Robots and deep sea worms: The future of mining

Other News Materials 27 August 2008 02:01 (UTC +04:00)

Global mining innovation, which has been treading water for about half a century, could be about to break out as it looks to robots and giant ocean bed worms for inspiration, according to mine technology experts, Reuters reported.

Miners will have to start spending more on innovation as they tackle tougher terrain to reach riches, said Sverker Hartwig, head of technology and an inventor at global mine machinery maker Atlas Copco.

"Here is the problem. Surface mines are going deeper and deeper and ore grades on a global scale are getting lower and lower," Hartwig told Reuters during a recent interview in Chile, a copper mining powerhouse.

Just as metals are experiencing one of the longest price "up" cycles in recent history, mines that have fed demand for decades are aging and miners are scrambling to find new ways to retrieve dwindling resources.

Whether it is drilling into ocean beds or digging further into the earth's surface in remote jungles, miners are going to have to find new ways to extract minerals faster to take advantage of booming commodities prices.

For Hartwig, the last major innovation in the industry was in 1958, with the Rubber Wheel Articulated Loader, a mechanical shovel that replaced most rail-bound mining by the 1970s.

"Many of the new underground mines which are planned are very deep, very large and in some cases with very bad rock, and the investments they need to do in money and time are completely unbelievable," he said.

It can cost between $50 million and $100 million to find a decent minable resource. It costs a further $1 billion to build a traditional "block-caving" mine, popular for low-grade, underground deposits.

The cost and time scales are intimidating to company boards reluctant to bet the farm on mines that will not provide cash flow for at least another decade.

"If they could cut that time by 30 percent, they would be making so much more money it would be incredible," said Greg Baiden, who holds the Canadian Research Chair in Robotics and Automation at Canada's Laurentian University.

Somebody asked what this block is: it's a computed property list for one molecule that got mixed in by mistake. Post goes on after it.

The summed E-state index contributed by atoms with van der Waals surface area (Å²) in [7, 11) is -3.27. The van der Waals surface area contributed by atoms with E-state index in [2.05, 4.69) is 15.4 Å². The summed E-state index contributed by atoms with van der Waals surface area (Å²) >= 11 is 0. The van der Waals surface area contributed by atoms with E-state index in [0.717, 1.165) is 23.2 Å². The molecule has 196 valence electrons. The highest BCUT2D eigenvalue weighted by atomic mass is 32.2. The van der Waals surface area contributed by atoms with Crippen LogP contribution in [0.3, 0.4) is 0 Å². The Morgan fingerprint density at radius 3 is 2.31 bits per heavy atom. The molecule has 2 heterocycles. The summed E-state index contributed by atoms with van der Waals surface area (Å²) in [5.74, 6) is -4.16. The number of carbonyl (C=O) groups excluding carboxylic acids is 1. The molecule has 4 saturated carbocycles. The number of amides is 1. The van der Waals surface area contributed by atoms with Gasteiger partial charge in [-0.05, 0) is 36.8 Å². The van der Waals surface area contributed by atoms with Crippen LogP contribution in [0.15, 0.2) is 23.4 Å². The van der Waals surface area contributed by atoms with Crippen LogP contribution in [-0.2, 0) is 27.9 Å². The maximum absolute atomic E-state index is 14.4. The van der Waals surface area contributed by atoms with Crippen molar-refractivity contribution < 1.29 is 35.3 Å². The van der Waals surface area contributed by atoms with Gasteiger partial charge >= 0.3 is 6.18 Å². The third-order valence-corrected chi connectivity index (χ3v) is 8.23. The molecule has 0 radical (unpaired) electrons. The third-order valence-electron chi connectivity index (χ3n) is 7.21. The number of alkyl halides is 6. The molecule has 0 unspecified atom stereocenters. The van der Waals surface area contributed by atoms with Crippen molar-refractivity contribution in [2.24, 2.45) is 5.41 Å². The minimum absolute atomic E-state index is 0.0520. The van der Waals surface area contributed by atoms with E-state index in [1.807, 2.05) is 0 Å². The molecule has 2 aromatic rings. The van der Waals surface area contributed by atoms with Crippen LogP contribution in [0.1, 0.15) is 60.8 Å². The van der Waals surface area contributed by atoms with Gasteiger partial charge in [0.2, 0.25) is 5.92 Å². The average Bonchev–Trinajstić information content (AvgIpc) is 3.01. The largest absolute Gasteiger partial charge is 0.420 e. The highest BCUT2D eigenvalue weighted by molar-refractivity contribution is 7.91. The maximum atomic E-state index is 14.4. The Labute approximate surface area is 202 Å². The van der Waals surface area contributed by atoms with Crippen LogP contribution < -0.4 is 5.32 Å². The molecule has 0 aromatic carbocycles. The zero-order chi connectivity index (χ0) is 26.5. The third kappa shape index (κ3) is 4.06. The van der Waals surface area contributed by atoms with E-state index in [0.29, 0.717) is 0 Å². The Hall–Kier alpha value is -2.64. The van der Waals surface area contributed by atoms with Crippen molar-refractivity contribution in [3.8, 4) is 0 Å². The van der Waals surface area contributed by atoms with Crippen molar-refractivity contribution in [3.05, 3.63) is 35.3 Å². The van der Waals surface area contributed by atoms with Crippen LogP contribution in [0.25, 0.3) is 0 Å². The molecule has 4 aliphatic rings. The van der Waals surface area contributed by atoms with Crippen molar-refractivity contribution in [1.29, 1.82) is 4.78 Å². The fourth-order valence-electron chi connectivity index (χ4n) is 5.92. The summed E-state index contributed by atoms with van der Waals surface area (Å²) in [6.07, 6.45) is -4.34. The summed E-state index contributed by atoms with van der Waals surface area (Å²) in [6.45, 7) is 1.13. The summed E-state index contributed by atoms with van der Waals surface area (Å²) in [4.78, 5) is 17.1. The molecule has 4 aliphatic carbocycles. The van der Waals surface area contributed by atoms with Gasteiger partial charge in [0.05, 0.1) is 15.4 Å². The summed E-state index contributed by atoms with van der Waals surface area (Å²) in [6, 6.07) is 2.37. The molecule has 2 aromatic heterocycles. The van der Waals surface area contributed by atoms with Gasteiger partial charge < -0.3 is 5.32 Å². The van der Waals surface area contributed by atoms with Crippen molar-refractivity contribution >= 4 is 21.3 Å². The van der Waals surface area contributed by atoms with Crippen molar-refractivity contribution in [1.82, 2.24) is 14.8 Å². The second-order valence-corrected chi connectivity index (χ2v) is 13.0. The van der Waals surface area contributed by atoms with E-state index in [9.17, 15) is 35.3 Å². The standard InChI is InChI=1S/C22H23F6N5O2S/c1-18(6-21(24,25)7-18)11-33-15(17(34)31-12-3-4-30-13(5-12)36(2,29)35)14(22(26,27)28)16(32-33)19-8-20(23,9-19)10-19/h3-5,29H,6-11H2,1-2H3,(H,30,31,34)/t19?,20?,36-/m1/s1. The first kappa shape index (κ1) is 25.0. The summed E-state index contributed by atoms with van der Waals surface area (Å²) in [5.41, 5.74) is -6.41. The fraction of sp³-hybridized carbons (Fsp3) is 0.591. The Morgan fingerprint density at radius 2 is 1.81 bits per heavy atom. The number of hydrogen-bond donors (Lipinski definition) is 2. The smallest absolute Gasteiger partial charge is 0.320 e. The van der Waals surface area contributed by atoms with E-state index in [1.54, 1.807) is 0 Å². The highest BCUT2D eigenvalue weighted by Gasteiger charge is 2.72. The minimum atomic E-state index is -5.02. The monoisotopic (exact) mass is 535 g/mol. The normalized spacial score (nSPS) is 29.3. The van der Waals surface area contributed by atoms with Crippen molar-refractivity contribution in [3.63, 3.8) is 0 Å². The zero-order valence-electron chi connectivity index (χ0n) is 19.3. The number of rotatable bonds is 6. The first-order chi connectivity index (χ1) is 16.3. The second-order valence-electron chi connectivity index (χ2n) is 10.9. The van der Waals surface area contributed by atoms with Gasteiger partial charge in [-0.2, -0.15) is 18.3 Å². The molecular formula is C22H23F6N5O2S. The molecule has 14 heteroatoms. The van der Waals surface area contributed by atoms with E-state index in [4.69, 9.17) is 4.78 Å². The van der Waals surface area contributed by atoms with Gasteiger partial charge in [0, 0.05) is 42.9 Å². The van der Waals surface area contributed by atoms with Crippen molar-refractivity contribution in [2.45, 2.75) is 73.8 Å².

"Mostly, everybody is just dipping their toe in the water these days in terms of innovation," Baiden, who is working on ways to make mines completely automated, said after attending a recent mining technology seminar in Santiago.

Miners and industry inventors agree the need for speed will drive new technologies in the industry in coming years and that as well as new ways to dig, innovation will manifest in cost savings, new processing technology, more efficient use of water and energy resources and automation.

Industry executives interviewed by Reuters said projects to cut costs early in the decade, when metals prices were at rock bottom, are being taken up again in the face of soaring energy, fuel and raw materials costs.

Chile's Codelco, the top world copper producer, is working with institutes to develop new geophysical and geochemical technologies, and is now using unmanned monster trucks to haul mineral at its Gaby copper mine in northern Chile.

Work is being done on bioleaching, a biohydrometallurgy method still being perfected by which specific metals are extracted from their ores through the use of bacteria.

On the bottom of the Pacific Ocean, scientists have identified giant tube worms capable of withstanding extremely high temperatures and sulfur levels and whose host bacteria turn carbon molecules and nutrients into organic matter.

"I believe the next breakthrough is going to come when people actually go to mine underwater and bring back a few of these animals and we start putting them to work in our processing plants on the surface," said Baiden, eyes gleaming.